While the chapters on returning to our childhood to figure out who gave us these negative beliefs about creativity were probably my least favorite parts of the book, the later chapters on motherhood, fear of success, and creativity in our later lives were fascinating. Especially the chapter on success where a woman artist begins to have some success and then everything comes to a stop. This chapter explores how "when our work begins to garner attention and especially when we faced with the task of promoting it" we do a little self-sabotage and sometimes just allow ourselves to fail. She suggests, "Self-promotion is even more complicated for women, who have often internalized cultural prohibitions against 'pushiness.'"
She believes that some women fail when they start to be successful because "there is no way to draw attention to our work without attracting notice to ourselves." O'Doherty looks at all these issues we keep as women artists and writers. She offers exercises at the end of the chapters to explore our deepest issues as well as examples of other women's struggles so we can be the outside observer looking in at their lives. Sometimes we see someone so unlike ourselves we know exactly why they are having the troubles they are having, sometimes we can only see ourselves.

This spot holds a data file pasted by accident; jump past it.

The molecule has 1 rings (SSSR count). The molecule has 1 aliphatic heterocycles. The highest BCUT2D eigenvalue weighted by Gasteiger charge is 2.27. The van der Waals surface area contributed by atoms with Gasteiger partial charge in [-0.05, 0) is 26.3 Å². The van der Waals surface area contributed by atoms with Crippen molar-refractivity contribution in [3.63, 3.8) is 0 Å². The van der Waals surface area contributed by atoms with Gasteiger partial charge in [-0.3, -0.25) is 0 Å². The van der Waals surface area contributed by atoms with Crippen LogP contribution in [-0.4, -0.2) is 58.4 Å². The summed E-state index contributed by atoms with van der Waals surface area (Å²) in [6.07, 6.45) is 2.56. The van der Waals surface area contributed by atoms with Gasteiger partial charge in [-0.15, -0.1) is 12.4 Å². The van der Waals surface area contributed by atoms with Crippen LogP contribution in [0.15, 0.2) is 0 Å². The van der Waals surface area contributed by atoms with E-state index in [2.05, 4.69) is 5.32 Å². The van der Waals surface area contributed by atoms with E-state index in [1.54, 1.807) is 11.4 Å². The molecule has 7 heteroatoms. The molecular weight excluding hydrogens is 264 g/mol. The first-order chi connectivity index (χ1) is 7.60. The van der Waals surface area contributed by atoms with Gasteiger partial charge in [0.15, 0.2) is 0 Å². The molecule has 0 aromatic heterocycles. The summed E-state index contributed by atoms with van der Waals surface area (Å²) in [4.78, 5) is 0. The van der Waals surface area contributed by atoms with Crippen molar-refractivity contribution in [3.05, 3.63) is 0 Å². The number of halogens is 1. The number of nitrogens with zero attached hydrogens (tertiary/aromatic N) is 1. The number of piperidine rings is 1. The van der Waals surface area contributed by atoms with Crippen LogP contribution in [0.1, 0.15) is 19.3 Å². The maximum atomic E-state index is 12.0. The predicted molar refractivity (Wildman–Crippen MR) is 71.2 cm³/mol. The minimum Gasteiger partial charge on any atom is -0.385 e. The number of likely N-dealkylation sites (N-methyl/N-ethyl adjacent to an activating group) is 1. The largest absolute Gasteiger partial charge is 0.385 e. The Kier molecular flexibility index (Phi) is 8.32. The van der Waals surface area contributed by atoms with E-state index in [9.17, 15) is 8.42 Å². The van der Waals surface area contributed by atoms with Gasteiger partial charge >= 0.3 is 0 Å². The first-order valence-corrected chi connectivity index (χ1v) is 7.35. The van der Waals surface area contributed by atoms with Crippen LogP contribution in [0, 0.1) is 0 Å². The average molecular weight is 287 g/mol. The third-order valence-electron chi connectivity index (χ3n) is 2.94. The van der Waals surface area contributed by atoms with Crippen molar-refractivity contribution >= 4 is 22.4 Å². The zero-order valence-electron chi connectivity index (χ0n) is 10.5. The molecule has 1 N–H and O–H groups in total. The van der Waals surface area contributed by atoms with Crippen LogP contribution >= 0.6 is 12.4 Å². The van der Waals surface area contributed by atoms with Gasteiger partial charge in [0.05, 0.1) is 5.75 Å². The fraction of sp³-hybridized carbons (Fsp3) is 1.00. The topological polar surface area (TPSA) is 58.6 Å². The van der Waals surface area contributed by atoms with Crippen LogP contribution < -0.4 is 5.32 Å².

This would be an excellent book for a woman who wants to return to an artistic or writing life, but feels as if she's not sure where to begin or why she's having such a hard time creating. If you are stuck, seriously stuck and perhaps, carry some of those childhood issues with you, this book will help you through them. It's as if you have your own handy-dandy therapist to keep in your purse.
And for other women who either aren't stuck or just need the occasional reinforcement, the book does that as well. It's a bit like hanging out with your artist friends and listening to their stories, except in these stories, everyone is being honest. There are no false images of perfect families, no hidden insecurities being covered up. Here, everyone tells you that their life isn't perfect and the struggles they have to be working at their craft. O'Doherty is your own personal cheering section and this book can help return confidence lost and offer insight to why a creative block may be occurring. If you really want to write, paint, dance, create, ____________(fill in the blank) and you have many reasons (a.k.a. excuses) for why you're not doing it, this may be the book to help get you back on track.
The final word on a creative lifestyle: There are no excuses, if you want it, it's there for you.